So, I’ve been sick recently — death flu, lay-on-the-couch-and-read sick… And read I did, several new books, most of them very good. I’ve really been enjoying Catalyst’s, Era Report: 3052. While I may criticize their editing in fiction — I have nothing but praise for the game books they are putting out.
But my enforced reading spurt finally gave me the chance to get to Jim Butcher’s other series — the fantasy one. I’m a big fan of the Dresden books, I think they are fun, well-written, and very well-maintained as the series matures. So I’ve had friends telling me I need to read the Calderon books for a long time. These are people I respect. So I find myself asking them, “Why did I need to read these again?”
They’re pretty, um, awful…
Let me explain (and there might be spoiler or two lurking below, so be warned)…
First, the fantasy world feels remotely interesting — a pseudo Roman culture, displaced from the Earth, with a somewhat inventive magic system, beset on all sides by various varieties of semi-human barbarians. Internal politics of the world are the expected mix of betrayal, backstabbing and “old leader without an heir.” So, fairly standard fair, but not offensively so.
From that initial position it only gets worse.
The Main Character
So, whereas Harry Dresden always manages to remain a consistently interesting person, with serious foibles and a sense that even when he’s at his most powerful, it’s always at a price, well, Tavi is nothing short of masturbatory… He’s nearly perfect, gets better at everything as the books go on, is sweet and nice, and well… perfect.
Except! He lacks the one power that would everyone else in the culture has. He can’t furycraft. And eventually, this one less than perfect facet of his character — a source of such pain when he was a child — becomes something unique about him, something he can be proud of all that he has accomplished without “magic” and he accepts his disability… and the exact minute that he does, just when he comes to terms with it, he gains the power… yup, that’s right, he’s suddenly a furycrafter.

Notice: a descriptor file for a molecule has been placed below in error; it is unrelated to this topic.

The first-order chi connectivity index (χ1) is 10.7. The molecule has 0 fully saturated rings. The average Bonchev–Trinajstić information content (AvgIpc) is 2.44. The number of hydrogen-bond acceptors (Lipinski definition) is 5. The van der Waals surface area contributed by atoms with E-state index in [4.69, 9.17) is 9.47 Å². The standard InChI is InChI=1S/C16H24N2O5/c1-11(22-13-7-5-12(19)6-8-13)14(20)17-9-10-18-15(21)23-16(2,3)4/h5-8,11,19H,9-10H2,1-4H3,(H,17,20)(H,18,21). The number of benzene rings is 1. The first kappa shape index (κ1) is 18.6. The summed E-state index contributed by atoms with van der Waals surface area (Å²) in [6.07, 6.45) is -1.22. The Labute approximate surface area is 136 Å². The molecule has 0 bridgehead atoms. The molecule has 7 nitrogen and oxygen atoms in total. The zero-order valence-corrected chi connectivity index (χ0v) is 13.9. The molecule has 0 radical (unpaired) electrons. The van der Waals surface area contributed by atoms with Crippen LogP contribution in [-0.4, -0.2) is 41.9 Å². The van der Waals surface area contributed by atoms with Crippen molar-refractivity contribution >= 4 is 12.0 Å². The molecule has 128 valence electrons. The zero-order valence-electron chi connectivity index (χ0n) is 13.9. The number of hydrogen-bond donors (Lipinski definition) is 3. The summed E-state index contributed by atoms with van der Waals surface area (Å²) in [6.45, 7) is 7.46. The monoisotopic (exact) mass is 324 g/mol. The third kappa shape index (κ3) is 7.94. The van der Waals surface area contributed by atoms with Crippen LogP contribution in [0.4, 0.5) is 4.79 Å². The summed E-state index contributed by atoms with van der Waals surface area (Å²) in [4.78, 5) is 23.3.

He’s also the lost heir to the throne… just, you know, because.
Well, it’s not awful… just, pedestrian. But there is one thing that really, really irks me — and it shows up in the first book of the series. Nothing bad will ever happen to a main character. All tension is robbed from any build up of scenes because you know that no matter how it seems, no matter how bad it is, nothing bad will ever happen to them! In the first book alone, several major characters are involved in the climactic fight — One of them gets stabbed in the stomach, one gets hung, one falls and breaks a bunch of bones, and more — but none of them die or have any lasting consequences — despite the fact that healing, even magic healing, in this world is time sensitive, but the guy stabbed in the stomach lays there for a while, several minutes or more at least, but he’s fine. And that’s the second time he was “mortally” wounded in that book alone.
So I can no longer even believe that a main character will be in danger. Yay!
Men and Women
This is an odd one. Butcher has created a story-world where women are second class citizens. Which is fine. To have men and women with societal inequalities is interesting. So many fantasy worlds just ignore male/female issues that it’s refreshing to see him attempt to tackle this. However, it’s painfully awkward and ham-fisted that every time he has a male character acting at all the way you’d expect for this society the interaction feels like the dialogue in the worst romance novel you’ve ever read… or heard about… or saw at a bookstore that one time.
I could go on. The main villains are painful, some of the ostensible “bad guys” are far more honest and likable than the “good guys” and the fact that nothing happens that you didn’t see coming ten miles away are just more icing on this cake of awful. So, seriously, two out of five Jim Butcher. Two out of Five, my friends who told me to read this.
At least Wise Man’s Fear will finally be out soon.
Thanks for Reading.